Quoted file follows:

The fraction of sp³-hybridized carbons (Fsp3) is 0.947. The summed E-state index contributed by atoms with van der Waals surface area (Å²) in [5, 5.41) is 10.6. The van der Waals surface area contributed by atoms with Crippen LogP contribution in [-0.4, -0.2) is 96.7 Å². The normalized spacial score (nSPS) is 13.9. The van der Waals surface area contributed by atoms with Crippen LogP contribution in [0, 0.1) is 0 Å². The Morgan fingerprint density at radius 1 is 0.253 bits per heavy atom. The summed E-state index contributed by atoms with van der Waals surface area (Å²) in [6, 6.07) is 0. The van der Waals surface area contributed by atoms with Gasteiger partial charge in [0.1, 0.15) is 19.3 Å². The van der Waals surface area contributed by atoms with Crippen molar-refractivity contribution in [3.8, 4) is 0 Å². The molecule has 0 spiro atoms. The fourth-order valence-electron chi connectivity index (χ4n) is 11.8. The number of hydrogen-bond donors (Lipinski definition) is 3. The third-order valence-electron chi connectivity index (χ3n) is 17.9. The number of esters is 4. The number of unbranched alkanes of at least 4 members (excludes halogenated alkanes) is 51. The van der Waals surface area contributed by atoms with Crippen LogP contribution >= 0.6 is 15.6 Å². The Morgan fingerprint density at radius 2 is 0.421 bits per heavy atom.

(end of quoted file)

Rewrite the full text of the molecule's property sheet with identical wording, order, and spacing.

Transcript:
The fraction of sp³-hybridized carbons (Fsp3) is 0.947. The summed E-state index contributed by atoms with van der Waals surface area (Å²) in [5, 5.41) is 10.6. The van der Waals surface area contributed by atoms with Crippen LogP contribution in [-0.4, -0.2) is 96.7 Å². The normalized spacial score (nSPS) is 13.9. The van der Waals surface area contributed by atoms with Crippen LogP contribution in [0, 0.1) is 0 Å². The Morgan fingerprint density at radius 1 is 0.253 bits per heavy atom. The summed E-state index contributed by atoms with van der Waals surface area (Å²) in [6, 6.07) is 0. The van der Waals surface area contributed by atoms with Gasteiger partial charge in [0.1, 0.15) is 19.3 Å². The van der Waals surface area contributed by atoms with Crippen molar-refractivity contribution in [3.8, 4) is 0 Å². The molecule has 0 spiro atoms. The fourth-order valence-electron chi connectivity index (χ4n) is 11.8. The number of hydrogen-bond donors (Lipinski definition) is 3. The third-order valence-electron chi connectivity index (χ3n) is 17.9. The number of esters is 4. The number of unbranched alkanes of at least 4 members (excludes halogenated alkanes) is 51. The van der Waals surface area contributed by atoms with Crippen LogP contribution >= 0.6 is 15.6 Å². The Morgan fingerprint density at radius 2 is 0.421 bits per heavy atom.